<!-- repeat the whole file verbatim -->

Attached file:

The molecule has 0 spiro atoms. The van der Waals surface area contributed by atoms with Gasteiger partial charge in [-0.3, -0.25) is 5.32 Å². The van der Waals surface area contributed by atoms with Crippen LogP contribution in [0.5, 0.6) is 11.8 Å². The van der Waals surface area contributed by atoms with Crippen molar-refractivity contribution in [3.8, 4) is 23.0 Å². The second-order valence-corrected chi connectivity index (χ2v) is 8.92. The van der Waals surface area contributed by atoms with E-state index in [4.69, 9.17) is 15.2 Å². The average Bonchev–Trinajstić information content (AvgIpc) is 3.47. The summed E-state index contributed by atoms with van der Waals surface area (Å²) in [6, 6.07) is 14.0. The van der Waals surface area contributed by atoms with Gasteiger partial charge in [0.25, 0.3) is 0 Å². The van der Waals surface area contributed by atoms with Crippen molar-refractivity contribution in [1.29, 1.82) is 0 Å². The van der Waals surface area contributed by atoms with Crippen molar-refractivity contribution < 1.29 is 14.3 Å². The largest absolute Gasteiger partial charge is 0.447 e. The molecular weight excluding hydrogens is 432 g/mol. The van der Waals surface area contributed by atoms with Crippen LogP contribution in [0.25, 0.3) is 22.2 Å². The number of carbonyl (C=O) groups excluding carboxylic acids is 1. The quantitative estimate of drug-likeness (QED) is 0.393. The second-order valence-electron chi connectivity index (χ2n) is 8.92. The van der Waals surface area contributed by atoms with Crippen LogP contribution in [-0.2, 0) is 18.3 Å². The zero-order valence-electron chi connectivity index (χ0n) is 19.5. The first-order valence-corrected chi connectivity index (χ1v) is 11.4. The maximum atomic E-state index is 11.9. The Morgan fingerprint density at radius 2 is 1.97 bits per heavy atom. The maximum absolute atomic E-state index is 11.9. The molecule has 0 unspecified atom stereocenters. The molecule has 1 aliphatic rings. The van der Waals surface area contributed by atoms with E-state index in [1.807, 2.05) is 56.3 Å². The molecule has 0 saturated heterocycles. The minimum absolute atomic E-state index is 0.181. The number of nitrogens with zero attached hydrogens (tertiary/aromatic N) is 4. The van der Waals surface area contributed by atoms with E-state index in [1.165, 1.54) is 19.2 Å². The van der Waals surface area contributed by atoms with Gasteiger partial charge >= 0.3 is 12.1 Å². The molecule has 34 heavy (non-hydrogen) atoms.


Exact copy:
The molecule has 0 spiro atoms. The van der Waals surface area contributed by atoms with Gasteiger partial charge in [-0.3, -0.25) is 5.32 Å². The van der Waals surface area contributed by atoms with Crippen LogP contribution in [0.5, 0.6) is 11.8 Å². The van der Waals surface area contributed by atoms with Crippen molar-refractivity contribution in [3.8, 4) is 23.0 Å². The second-order valence-corrected chi connectivity index (χ2v) is 8.92. The van der Waals surface area contributed by atoms with E-state index in [4.69, 9.17) is 15.2 Å². The average Bonchev–Trinajstić information content (AvgIpc) is 3.47. The summed E-state index contributed by atoms with van der Waals surface area (Å²) in [6, 6.07) is 14.0. The van der Waals surface area contributed by atoms with Gasteiger partial charge in [0.25, 0.3) is 0 Å². The van der Waals surface area contributed by atoms with Crippen molar-refractivity contribution in [1.29, 1.82) is 0 Å². The van der Waals surface area contributed by atoms with Crippen molar-refractivity contribution < 1.29 is 14.3 Å². The largest absolute Gasteiger partial charge is 0.447 e. The molecular weight excluding hydrogens is 432 g/mol. The van der Waals surface area contributed by atoms with Crippen LogP contribution in [0.25, 0.3) is 22.2 Å². The number of carbonyl (C=O) groups excluding carboxylic acids is 1. The quantitative estimate of drug-likeness (QED) is 0.393. The second-order valence-electron chi connectivity index (χ2n) is 8.92. The van der Waals surface area contributed by atoms with Crippen LogP contribution in [-0.2, 0) is 18.3 Å². The zero-order valence-electron chi connectivity index (χ0n) is 19.5. The first-order valence-corrected chi connectivity index (χ1v) is 11.4. The maximum atomic E-state index is 11.9. The Morgan fingerprint density at radius 2 is 1.97 bits per heavy atom. The maximum absolute atomic E-state index is 11.9. The molecule has 0 unspecified atom stereocenters. The molecule has 1 aliphatic rings. The van der Waals surface area contributed by atoms with E-state index in [1.807, 2.05) is 56.3 Å². The molecule has 0 saturated heterocycles. The minimum absolute atomic E-state index is 0.181. The number of nitrogens with zero attached hydrogens (tertiary/aromatic N) is 4. The van der Waals surface area contributed by atoms with E-state index in [1.165, 1.54) is 19.2 Å². The van der Waals surface area contributed by atoms with Gasteiger partial charge >= 0.3 is 12.1 Å². The molecule has 34 heavy (non-hydrogen) atoms.